I was frequently told that I couldn’t skate to a piece of music because I “wasn’t the shape of a ballerina”. You’re always thinking, “this would be a lot easier if I was smaller. Easier on my body to jump if I was smaller.” But when you’re at peak shape, losing even a pound isn’t possible! On top of that, you’re in tiny dresses that show everything about your body and are put in front of judges and audiences and lights. I wouldn’t change the little tiny dresses though; I love them! I think with being a performance skater, the outfits can really add to the story you’re telling.
But the pressure to look a certain way really does add stress. A lot of skaters end up with an eating disorder — even if it’s not a disorder, your weight and the look of your body is in the back of your mind all the time.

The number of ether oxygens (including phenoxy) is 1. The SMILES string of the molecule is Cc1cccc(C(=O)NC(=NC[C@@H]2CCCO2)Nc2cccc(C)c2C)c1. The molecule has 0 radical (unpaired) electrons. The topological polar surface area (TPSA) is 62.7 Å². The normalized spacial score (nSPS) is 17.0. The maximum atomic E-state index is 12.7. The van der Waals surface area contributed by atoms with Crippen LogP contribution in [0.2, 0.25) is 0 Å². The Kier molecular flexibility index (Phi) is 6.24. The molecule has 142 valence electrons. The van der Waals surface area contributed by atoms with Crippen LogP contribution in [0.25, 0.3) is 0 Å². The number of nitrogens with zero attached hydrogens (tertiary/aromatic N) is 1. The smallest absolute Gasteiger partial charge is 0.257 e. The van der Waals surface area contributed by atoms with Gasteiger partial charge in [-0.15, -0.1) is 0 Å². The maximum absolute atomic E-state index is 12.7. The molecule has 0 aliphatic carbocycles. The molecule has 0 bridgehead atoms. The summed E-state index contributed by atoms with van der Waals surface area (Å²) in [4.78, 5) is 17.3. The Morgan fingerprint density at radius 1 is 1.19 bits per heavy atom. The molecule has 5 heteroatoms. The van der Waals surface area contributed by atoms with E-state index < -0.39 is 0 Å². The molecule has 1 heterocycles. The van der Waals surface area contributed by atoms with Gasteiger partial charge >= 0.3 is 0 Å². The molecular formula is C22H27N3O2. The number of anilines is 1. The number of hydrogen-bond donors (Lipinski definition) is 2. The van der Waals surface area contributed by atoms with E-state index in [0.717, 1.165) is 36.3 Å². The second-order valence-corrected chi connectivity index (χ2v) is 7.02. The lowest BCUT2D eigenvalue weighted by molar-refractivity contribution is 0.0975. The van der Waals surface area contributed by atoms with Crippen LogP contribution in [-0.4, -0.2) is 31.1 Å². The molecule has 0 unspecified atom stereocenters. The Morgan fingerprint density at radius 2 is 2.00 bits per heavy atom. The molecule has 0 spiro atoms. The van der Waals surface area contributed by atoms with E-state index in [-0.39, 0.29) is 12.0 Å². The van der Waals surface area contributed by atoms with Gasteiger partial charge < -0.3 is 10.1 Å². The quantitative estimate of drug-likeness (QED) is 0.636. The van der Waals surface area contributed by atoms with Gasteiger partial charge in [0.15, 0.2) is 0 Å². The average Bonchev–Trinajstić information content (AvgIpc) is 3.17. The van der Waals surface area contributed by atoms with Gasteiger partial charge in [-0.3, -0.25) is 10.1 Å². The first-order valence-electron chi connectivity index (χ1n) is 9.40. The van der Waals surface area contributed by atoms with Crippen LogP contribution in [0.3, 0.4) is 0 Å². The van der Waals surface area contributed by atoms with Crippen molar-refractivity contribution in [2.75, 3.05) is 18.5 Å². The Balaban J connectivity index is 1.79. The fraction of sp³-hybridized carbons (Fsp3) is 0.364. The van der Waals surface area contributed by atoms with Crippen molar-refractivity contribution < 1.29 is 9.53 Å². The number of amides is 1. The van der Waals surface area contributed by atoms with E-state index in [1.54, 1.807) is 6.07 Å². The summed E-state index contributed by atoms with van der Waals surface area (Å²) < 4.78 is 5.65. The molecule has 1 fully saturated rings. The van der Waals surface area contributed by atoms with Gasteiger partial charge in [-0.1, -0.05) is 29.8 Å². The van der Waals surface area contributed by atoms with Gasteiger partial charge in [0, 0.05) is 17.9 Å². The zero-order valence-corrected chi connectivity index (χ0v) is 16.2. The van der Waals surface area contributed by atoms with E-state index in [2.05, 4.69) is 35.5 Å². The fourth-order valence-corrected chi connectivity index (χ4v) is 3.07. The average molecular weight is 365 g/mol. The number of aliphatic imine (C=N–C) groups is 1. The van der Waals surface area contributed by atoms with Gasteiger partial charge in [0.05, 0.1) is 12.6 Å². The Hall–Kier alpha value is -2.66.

Since retiring from skating, the pressure to look a certain way has actually affected me more, and it bothers me how much it does. It’s not something you can control. Words, even though they aren’t intended to be harmful, still make an impact. My coach was never trying to make me feel like I was too big or not in shape enough, but he just wanted what was best for me and to find ways to make my competing easier, which included losing weight. I still have a hard time with people talking about diets. I’ve realized, not even just in the skating world, just how much weight and dietary habits are a huge source of small talk.
I had an amazing dietician that helped me through my hardest years (age 16-18) and she was one of my favourite people I’ve worked with. I was never on a diet. She was like you need to eat, you’re growing, you need to be strong to finish your four minute, incredibly demanding long program. She didn’t want me to suppress my cravings which was a huge help. Because if someone tells me I’m not allowed to have a cookie, I’m going to want it. She says to give into your cravings but keep it in check. Moderation was key.